While Orville and Wilbur Wright are generally considered to have been the first to complete a powered and controlled aircraft flight it is also generally accepted that the aeroplane was the invention of Sir George Cayley in 1799 at Brompton, near Scarborough in Yorkshire, England.
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I have on many occasions placed my feet on the steps of St. Paul’s Cathedral in London but was not aware until recently that the granite stone used to construct the Cathedral’s steps originated from Guernsey, the British Channel Island. My discovery of this fact came as I was browsing PostBeeld’s freestampcatalogue.com website and I came across the stamps shown above, issued by Guernsey in 2008. We have previously featured articles on strangely textured postage stamps and the stamps depicted here come into that category.
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There have been many postage stamps imprinted with more than one language but the first from Great Britain was issued in 1968. This was the Menai Bridge stamp, part of a set featuring British bridges. The Menai Bridge connects mainland Wales to the island of Anglesey and is entitled in English and Welsh. You might notice the Welsh word for bridge is the same as in French.
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The beautiful pictographic map by the artist William Henry Jackson seen in this article shows the first United States of America Pony Express mail delivery route, a distance of 1,800 miles, from St. Joseph, Missouri to Sacramento, California. It has an inscription by author Howard Roscoe Driggs which reads:
“Over this historic route daring young Americans on fleet horses sped night and day while other courageous men kept and supplied the stations along the far-flung, dangerous line. This pioneer fast mail service, maintained despite serious loss to its patriotic promoters, made a notable contribution to our national welfare. The Pony Express, following the direct northern route, brought our far west closer to our east, thereby helping to hold our frontier territory with its treasures of gold in our union. It blazed the way for the overland stage to California, hastened the building of the first transcontinental railroad and telegraph and added one of the most stirring chapters to the history of America’s making.”
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In the late 1970s a fascinating series of articles written by Mr. K. Kouwenberg about the history of Stamp Collecting, appeared in the Dutch magazine Philatelie. This series has been the source of inspiration for PostBeeld owner Rob Smit to rewrite the history of stamp collecting in instalments. This is Part 27.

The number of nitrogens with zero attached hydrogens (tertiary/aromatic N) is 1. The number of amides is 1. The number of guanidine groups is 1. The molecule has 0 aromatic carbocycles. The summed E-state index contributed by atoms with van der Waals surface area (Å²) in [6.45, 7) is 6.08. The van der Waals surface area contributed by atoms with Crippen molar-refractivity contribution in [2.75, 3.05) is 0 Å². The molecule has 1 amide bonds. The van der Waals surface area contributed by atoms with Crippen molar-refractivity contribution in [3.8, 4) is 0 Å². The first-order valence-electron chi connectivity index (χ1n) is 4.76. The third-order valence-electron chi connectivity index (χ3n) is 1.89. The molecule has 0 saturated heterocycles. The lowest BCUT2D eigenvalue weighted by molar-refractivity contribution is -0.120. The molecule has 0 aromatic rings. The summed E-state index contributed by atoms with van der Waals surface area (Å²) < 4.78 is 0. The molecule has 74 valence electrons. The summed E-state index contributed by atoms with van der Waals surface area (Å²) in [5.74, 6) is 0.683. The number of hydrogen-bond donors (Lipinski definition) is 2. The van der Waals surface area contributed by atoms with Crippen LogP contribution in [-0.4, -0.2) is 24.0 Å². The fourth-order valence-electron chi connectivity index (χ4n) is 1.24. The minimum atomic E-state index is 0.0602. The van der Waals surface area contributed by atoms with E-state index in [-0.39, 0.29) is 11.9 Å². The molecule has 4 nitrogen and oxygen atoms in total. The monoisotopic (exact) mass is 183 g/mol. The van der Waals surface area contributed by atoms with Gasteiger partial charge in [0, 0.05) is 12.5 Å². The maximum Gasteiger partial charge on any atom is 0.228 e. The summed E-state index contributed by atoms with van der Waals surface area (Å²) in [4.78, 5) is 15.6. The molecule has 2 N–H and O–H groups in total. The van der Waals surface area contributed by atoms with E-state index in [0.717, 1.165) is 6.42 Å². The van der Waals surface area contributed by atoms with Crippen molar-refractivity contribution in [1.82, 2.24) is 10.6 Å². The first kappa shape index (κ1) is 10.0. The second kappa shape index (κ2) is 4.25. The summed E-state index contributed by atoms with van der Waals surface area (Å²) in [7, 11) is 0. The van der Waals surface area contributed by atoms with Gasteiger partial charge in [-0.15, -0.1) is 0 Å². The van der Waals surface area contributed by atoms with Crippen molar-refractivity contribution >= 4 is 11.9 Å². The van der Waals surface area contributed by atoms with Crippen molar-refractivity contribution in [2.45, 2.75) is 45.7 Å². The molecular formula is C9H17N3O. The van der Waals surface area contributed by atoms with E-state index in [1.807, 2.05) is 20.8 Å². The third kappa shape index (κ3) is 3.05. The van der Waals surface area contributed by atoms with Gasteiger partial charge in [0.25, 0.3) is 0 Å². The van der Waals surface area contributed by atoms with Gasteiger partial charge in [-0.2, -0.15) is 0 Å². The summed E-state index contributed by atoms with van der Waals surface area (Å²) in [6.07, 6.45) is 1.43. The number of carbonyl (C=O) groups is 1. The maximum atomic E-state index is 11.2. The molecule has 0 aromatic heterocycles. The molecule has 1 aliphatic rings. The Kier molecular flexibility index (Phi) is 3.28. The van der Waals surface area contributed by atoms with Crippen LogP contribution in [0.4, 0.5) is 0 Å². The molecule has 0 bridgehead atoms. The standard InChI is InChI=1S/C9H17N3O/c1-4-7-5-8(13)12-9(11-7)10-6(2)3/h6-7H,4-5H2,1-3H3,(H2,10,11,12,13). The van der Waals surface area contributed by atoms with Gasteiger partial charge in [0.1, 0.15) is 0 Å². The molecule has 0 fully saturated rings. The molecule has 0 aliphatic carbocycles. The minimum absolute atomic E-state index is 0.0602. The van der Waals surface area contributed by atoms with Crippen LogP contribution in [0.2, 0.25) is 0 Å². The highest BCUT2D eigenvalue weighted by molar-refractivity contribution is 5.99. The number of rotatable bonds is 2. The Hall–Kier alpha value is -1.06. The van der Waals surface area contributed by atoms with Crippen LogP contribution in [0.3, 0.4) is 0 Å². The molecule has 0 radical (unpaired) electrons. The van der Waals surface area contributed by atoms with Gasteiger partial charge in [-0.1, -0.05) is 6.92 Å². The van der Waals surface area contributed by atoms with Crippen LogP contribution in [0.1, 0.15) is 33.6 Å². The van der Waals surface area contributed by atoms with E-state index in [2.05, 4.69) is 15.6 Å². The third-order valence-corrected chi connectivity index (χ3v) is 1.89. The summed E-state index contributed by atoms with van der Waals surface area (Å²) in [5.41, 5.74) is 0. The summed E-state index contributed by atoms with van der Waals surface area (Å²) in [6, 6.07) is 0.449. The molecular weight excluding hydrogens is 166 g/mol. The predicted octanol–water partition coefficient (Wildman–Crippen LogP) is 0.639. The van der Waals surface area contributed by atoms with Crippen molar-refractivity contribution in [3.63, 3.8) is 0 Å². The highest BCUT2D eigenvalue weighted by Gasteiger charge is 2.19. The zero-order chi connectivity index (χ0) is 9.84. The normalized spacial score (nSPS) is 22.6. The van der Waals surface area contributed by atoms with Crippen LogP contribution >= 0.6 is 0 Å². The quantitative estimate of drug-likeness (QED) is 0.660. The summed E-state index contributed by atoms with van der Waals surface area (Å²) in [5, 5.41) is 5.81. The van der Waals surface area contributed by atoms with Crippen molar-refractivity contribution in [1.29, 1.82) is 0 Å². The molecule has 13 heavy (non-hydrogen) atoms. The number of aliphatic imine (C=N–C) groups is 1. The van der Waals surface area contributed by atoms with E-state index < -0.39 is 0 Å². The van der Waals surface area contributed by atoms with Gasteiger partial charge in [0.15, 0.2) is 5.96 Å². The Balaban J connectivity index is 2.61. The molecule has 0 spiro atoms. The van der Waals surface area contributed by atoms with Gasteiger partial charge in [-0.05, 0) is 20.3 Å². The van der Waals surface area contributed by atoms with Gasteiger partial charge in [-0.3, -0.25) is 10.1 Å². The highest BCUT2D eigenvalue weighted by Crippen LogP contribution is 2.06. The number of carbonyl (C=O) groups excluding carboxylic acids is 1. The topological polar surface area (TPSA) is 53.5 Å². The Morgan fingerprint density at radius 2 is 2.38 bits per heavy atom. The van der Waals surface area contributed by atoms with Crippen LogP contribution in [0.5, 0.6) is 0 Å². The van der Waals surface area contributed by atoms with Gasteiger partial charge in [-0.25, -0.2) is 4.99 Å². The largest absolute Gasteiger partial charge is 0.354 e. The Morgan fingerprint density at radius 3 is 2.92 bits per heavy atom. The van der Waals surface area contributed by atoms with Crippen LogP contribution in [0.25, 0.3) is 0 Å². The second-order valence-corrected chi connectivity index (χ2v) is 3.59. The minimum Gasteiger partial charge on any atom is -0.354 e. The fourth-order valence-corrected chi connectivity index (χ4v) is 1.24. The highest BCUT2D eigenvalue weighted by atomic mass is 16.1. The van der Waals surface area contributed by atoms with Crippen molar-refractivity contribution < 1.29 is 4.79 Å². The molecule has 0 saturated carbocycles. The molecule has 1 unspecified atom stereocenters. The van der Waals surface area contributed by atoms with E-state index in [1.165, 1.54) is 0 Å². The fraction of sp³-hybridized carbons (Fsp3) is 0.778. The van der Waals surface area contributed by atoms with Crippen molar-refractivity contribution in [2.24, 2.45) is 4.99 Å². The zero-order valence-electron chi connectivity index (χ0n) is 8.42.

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The man depicted on the stamp to the left, from the U.S.A., issued in 1985, is J.J. Audubon. You would never imagine the rather bland image of the man on the stamp could be linked to the wonderfully coloured works of art produced by him during his lifetime. John James Audubon was born in what was then the French colony of Saint-Domingue (now Haiti) on April 26, 1785. When he was six-years-old he was sent to France, where he lived until 1803 – when he left for America. There he eventually became an ornithologist, naturalist, and painter.
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Naturally, the ease with which one can communicate with people worldwide via email and other modern instant messaging systems has its advantages, but these methods have caused a great decline in the act of physically writing a letter and sending the item to another person via a postal delivery service. The big question is if, and when, will the postage stamp as we know it cease to exist? And what, if any, effect will this have on the value of stamp collections in the future?
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Try saying that after a couple of alcoholic beverages!The stamps above from Greece, the “Ancient Greek Coins” set, were issued in 1963. The 50 Leptas stamp has a coin from Syracuse 5th century B.C. featuring the nymph Arethusa surrounded by dolphins and on the reverse side a chariot). The 80L has a posthumously-issued Alexander the Great coin with the god Zeus on the back. Some of the same coins were also on stamps released by Greece in 1959.
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Among the hundreds of stamps added daily to PostBeeld’s stock are those shown below in this article.
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It seems incredible to think that there are people born during the First World War still alive today. That means they have lived for one hundred years or more. In 2015 it was estimated that there were more than half a million known centenarians worldwide. One country celebrated the longevity of some of its citizens by way of a special limited edition stamp issue in 2016.
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